First in a three-part series.

SUMMIT STATION, Greenland -- The midnight sun is shining on the Greenland ice sheet, and Yeti Robot is out for a spin.

The probe's chunky tires crunch a trail through the snow, then jerk to a stop. A blue plastic sled carrying a ground-penetrating radar crashes into Yeti's boxy black chassis, still tied to the robot by nylon ropes.

Yeti's handlers try to diagnose the problem. The robot is swinging too wide on its right turns, straying from the path programmed into its onboard GPS. The engineers confer. Seconds later, Yeti is again whizzing toward the horizon.

It's the first day of this year's field tests, and the researchers are eager to show off their prize pupil. If all goes well, battery-powered Yeti and its close relative -- a solar-powered version called Cool Robot -- could one day expand scientists' access to Earth's poles and enhance their ability to study how climate change is speeding the melt of Greenland's ice sheet.

The robots are part of a new breed of autonomous rovers, submarines, ocean gliders and unmanned aircraft designed to go places scientists can't, to handle jobs that are too dangerous or too costly for researchers to undertake themselves.

"It's expensive to put researchers in the field," said Jim Lever, a mechanical engineer at the Army's Cold Regions Research and Engineering Laboratory who helped develop Yeti and Cool Robot with colleagues at Dartmouth University and the University of New Hampshire. "You have a logistics train to support them."

That logistics train includes the U.S. Air Force's ski-equipped LC-130 cargo planes, which ferry personnel, scientific equipment, food and other basic supplies to the National Science Foundation's research camps in Greenland and Antarctica. The flight that brought Yeti's handlers to the summit of Greenland's ice sheet in mid-July carried everything from a fresh supply of weather balloons to a crate of cantaloupes.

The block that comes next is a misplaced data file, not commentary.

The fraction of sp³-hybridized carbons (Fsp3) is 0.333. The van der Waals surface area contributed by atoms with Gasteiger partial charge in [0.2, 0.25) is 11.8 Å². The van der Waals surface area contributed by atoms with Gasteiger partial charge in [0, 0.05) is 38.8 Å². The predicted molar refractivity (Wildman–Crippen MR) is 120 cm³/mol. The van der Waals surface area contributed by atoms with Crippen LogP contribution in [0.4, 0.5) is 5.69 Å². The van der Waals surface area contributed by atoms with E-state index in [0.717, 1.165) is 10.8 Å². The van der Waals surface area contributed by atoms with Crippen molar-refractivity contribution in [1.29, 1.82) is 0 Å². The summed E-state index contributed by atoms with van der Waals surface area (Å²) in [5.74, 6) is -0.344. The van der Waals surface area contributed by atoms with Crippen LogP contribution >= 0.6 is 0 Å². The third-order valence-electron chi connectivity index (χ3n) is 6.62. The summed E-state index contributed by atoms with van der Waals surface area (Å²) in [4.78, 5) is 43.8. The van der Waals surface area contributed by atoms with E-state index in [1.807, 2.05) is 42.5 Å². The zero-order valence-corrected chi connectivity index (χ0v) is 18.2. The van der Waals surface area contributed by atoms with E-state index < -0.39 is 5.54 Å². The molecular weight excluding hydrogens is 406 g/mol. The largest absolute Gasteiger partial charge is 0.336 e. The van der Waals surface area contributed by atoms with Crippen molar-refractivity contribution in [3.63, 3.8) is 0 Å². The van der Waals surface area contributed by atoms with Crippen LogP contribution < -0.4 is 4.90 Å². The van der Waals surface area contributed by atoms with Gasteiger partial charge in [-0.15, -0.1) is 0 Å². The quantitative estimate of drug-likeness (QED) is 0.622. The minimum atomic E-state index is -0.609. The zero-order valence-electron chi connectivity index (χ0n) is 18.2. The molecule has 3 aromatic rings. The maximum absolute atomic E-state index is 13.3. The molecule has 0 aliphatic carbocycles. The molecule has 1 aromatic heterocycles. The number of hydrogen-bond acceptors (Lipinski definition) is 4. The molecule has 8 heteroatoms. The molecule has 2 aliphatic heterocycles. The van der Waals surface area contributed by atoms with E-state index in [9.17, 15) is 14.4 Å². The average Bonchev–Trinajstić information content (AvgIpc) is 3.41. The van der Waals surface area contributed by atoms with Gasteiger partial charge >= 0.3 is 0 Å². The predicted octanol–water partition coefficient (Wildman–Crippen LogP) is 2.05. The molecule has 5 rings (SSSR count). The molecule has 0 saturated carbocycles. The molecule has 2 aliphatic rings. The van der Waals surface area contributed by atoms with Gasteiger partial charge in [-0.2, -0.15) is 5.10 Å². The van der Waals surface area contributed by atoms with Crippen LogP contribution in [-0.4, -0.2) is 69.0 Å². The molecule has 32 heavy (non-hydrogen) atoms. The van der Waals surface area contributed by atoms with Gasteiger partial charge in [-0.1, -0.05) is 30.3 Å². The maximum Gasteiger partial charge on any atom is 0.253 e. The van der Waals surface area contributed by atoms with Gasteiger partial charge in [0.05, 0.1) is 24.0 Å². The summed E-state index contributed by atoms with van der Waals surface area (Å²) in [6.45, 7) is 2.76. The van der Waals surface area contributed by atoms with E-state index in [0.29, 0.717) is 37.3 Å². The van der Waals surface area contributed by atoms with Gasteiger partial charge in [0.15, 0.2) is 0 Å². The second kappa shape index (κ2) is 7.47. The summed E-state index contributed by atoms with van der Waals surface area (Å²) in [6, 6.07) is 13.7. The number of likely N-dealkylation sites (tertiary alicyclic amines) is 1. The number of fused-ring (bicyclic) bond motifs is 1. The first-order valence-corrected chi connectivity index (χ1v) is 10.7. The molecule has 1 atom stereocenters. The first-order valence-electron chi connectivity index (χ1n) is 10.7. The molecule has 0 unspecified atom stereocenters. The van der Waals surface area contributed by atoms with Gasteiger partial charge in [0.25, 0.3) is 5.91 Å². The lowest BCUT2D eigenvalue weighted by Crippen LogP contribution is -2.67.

Hauling stuff and finding the crevasse
But those flights can't deliver all the supplies it takes to keep NSF's far-flung polar research camps operating. Twice a year -- once at each pole -- the agency sends teams of station staff on overland treks to deliver fuel and other cargo to prepare remote outposts in Greenland and Antarctica for their busy summer research seasons.

Case tractors drag huge cargo sleds along the ice, journeys that normally take weeks to complete. It's a dangerous job. Teams must watch for crevasses in polar ice, using radar hanging on a boom about 20 feet in front of the lead tractor.

"If you see a crevasse, you have a couple of seconds to stop the vehicle," said Laura Ray, a professor at Dartmouth's Thayer School of Engineering who helped create Yeti and Cool Robot. "As you can imagine, that's a fairly fatiguing, stressful job."

Ray and her colleagues say Yeti could help make those supply treks safer. The robot, outfitted with a ground-penetrating radar, could take over the job of scouting for crevasses -- and interpret those data on the fly. The current version of Yeti is constructed from $25,000 worth of parts, including military-rated, ultralight batteries that can travel 10 to 15 kilometers before they need to be recharged.